The so-called “sharing economy” has become somewhat of a buzz phrase in the travel and tourism industry over the past few years.
Sharing economy, according to the Oxford English Dictionary, is an economic system in which assets or services are shared between private individuals, either free or for a fee, typically by means of the internet. It is also referred to as collaborative consumption.
Two examples of sharing-economy companies are Uber, a mobile app service enabling users to request a ride to their chosen location, and Airbnb, a website on which you can list, find and rent lodging ranging from entire apartments to a room in someone’s house.
The sharing economy undoubtedly has its advantages, especially for leisure travellers, but there are a number of factors to take into account when considering including it in a business-travel programme. These include:
You’re likely to end up with extra paperwork
When booking through a travel management company such as Corporate Traveller, you make one call and the rest is taken care of. Our services cover every aspect of travel costs – from flights and other transport to accommodation, meals and additional costs incurred during, for example, a traveller’s hotel stay.
We’ve got payment arrangements with hotels and other preferred service providers, which means we take care of all the costs and send you one invoice that covers everything.
In a sharing-economy environment you might end up with several invoices and expense claims, which will lead to more paperwork and less time for other important tasks.
You might find it difficult to manage travel expenses
The sharing economy makes it very difficult to budget for and manage expenses on business trips because travellers will often have to pay for these services as and when they make use of them. It may also be difficult to separate out what expenses are incurred on a personal basis by the traveller and what needs to be covered as part of the business trip.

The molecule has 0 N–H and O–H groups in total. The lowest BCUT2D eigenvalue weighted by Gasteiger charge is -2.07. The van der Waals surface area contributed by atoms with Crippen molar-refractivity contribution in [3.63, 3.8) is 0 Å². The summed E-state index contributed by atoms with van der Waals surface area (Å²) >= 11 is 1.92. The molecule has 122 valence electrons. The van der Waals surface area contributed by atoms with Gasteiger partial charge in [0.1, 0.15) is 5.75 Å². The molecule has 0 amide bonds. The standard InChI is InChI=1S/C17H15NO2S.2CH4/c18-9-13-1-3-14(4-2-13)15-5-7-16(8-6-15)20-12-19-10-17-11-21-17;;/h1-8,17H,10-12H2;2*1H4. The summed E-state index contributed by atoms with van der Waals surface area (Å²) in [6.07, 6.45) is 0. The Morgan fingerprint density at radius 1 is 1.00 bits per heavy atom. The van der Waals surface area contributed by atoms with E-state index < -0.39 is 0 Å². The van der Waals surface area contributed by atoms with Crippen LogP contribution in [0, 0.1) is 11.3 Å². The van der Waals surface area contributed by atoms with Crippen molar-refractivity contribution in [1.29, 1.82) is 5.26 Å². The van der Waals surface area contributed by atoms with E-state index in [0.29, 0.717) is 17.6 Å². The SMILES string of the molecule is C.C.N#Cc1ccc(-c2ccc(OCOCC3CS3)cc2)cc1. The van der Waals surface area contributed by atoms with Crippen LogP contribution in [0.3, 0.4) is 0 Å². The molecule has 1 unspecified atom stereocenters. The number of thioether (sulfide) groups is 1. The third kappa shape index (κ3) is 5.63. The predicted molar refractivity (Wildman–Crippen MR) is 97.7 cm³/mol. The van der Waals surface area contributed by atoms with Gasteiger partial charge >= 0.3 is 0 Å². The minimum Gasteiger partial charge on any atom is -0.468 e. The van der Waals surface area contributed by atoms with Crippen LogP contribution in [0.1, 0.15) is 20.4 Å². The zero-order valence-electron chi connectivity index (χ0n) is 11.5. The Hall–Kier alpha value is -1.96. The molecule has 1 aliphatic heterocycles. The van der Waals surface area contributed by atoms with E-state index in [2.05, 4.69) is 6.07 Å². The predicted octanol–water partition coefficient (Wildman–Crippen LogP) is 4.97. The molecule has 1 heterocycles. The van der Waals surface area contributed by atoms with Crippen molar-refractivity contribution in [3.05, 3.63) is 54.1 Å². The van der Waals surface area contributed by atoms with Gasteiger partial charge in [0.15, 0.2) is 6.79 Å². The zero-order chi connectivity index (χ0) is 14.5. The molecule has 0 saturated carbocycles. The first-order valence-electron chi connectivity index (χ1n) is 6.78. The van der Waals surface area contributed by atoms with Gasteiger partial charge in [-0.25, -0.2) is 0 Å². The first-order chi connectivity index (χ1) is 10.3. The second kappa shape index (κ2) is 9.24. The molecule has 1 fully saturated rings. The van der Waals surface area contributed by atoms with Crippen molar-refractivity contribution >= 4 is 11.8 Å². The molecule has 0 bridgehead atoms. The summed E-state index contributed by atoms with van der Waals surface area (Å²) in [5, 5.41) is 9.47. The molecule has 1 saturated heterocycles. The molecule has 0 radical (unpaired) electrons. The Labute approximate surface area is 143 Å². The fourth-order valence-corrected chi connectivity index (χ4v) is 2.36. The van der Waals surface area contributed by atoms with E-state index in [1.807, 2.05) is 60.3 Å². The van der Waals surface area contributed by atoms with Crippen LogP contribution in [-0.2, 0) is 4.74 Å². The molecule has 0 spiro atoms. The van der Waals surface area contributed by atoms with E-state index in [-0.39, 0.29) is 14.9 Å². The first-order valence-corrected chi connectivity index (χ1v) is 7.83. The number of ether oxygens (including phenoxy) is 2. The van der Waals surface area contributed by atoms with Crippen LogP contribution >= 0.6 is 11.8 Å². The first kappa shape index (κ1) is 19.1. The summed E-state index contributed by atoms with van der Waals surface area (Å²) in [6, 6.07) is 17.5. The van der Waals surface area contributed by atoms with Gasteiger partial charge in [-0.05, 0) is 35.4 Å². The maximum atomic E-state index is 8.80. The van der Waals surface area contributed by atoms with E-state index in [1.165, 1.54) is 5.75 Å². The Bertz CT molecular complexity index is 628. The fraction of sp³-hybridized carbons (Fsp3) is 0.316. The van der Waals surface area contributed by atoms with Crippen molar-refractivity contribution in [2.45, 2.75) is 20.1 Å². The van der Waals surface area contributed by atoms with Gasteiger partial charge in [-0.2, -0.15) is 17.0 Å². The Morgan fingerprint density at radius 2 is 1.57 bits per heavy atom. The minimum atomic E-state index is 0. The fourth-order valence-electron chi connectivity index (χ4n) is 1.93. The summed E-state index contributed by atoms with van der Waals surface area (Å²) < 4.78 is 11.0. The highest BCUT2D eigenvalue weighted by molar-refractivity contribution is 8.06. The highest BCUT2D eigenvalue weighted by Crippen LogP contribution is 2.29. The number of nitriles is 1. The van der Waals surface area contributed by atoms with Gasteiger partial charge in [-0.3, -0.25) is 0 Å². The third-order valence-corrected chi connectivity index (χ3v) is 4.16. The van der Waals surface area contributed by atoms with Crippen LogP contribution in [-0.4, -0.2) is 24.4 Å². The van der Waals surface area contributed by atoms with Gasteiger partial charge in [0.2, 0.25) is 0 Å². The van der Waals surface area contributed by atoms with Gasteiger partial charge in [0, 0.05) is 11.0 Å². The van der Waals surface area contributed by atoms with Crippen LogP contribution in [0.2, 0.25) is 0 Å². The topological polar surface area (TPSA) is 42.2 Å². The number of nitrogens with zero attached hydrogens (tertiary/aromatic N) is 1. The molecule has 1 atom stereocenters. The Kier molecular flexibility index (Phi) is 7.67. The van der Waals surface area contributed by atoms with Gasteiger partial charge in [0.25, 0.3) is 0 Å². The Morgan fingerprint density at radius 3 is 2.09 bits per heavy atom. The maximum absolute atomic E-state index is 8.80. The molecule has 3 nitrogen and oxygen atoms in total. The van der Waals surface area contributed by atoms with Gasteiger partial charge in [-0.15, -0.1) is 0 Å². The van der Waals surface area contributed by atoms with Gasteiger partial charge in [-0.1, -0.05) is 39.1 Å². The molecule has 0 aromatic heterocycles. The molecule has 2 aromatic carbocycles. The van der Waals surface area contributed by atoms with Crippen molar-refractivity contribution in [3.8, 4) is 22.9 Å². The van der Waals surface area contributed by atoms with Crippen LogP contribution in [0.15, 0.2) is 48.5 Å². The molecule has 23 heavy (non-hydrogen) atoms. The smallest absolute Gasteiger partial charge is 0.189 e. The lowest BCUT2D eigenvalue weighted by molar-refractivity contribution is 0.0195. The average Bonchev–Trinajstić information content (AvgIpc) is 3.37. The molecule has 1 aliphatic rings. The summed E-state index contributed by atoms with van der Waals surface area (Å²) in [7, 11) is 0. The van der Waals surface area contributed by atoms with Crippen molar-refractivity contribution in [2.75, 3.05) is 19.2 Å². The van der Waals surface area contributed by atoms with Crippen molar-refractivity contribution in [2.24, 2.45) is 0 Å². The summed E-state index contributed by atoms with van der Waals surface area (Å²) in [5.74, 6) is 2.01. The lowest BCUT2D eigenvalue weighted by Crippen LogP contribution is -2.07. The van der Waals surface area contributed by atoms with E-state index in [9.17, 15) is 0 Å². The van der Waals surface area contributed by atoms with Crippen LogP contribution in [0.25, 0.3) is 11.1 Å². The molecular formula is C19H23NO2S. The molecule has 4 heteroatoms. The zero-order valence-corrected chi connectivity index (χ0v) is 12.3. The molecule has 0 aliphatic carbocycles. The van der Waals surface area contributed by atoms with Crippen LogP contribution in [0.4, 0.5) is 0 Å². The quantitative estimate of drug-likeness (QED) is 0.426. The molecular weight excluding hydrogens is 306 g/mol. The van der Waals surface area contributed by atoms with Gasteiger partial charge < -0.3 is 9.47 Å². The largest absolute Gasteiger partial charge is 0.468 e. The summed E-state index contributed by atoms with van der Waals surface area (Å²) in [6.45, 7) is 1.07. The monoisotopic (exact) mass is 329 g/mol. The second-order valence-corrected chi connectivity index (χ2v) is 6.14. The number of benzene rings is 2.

You’ll be missing out on negotiated rates
Corporate Traveller negotiates rates according to the amount of overall business provided to certain hotels, which means that even our clients with small travel budgets benefit from special rates.
Complying with travel policies could be challenging
Most companies have travel policies in place, and making use of sharing-economy services instead of structured, pre-approved airlines, hotels and car rental providers might be a breach of these policies.
The agreed process for approving the travel costs incurred will also be disrupted as the traveller is booking items individually instead of through a central point within the company.
You’re not sure what you’re going to get
At Corporate Traveller, we have all the checks and balances in place. We only use certain rated hotels and transport companies which means you know what facilities you’re going to get.
When booking elsewhere, business travellers might end up in a noisy guest house or a room in someone’s house where they won’t necessarily have the privacy and workspace they need.
You might not be playing it safe enough
When it comes to business travel, companies are responsible for employees’ safety and there are risks associated with using providers that can’t be verified. For example, there are limited regulations around how long an Uber driver’s shift can be and no process for them to submit random breath tests.
You might face data-security risks
When booking through a travel-management company you keep your business’s credit-card details in one place, minimising data-security risks. In the sharing economy, you share your details with several different service providers.
Whatever your needs, Corporate Traveller will provide you with the most suitable travel solution.